Picking-Up the Broken Pieces
The Filipino game Hampas Palayok was derived from the Spanish game of Pinata. This was a popular game in children’s parties when I was growing-up. The mechanics of the game are simple. A traditional earthen pot called a palayok is filled with candies and other goodies and suspended in the air. A designated player is blindfolded and then spun around to disorient her. She is given a bat and is tasked to hit the pot as hard as she can in order to break it. While she is trying to locate the pot, the audience helps her out by telling her to go left or right until she is in a position to hit it. Once she is in the optimal place, she swings the bat as hard as she can to break the pot. Once the pot breaks, all the goodies fall, and everyone tries to get as much candy as they can.
When I first played this game as a child, the pot was broken and everyone scrambled to grab the candies. I, however, concentrated on picking-up the broken pieces of the pot, not understanding the mechanics of the game. When the adults saw what I was doing, they burst into hysterical laughter since I missed the whole point of the game. What kind of silliness is it to pick-up the pot pieces and not the candy? No wonder I had no competition from the other kids! To this day, my siblings make fun of me for acting in such a strange way.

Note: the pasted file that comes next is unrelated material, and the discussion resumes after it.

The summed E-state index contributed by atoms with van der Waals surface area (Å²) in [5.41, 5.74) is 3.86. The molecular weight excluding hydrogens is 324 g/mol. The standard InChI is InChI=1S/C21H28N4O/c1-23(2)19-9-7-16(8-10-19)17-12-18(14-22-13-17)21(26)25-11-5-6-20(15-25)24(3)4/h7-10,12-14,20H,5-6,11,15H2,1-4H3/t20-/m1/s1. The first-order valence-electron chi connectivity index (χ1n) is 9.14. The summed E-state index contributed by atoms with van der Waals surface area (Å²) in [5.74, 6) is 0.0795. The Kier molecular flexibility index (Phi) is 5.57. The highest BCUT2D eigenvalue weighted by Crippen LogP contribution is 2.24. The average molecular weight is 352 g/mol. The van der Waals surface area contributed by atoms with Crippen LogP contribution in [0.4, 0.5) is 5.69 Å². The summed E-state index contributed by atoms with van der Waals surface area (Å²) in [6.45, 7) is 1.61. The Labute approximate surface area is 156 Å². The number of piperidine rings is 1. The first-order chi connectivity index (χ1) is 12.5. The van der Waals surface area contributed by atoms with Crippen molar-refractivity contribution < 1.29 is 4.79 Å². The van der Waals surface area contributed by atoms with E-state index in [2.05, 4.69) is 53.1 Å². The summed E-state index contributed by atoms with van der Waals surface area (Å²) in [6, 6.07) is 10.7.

Somehow this story comes to mind when I think about our current situation in this pandemic. There are many people who are still insistent on just waiting for the pandemic to pass so that they can return to their “normal” lives. The truth is there is no going back. Our world has changed irrevocably. Trying to go back to “normal” is like picking-up the pieces of the broken pot, hoping it could be put back together again. Meanwhile, we miss out on the true goodies, the blessings that are unleashed in times of crisis.
These blessings could include a heightened sense of awareness of the value of many things that we have taken for granted, such as family, friends, dining out, kissing each other hello, hugging, and the like. It could be a renewed spirituality, a more intimate relationship with God because we tend to search for God, the true Rock, when the “rocks” upon which we built our faith fail us, such as democracy, money, power, science, technology, corporations, the economy, our jobs. It could be the transformative virtues that emerge in our character from the difficulties that we’ve had to battle with. We find strength that we didn’t know we had. We find an altruism that was previously dormant. We learn simplicity and find joy in the simple things. Whatever it maybe, let us not focus on picking-up the pieces of what is irretrievably broken. Instead, let us focus on the goodness that has come out of this pandemic. Let us not miss the blessings.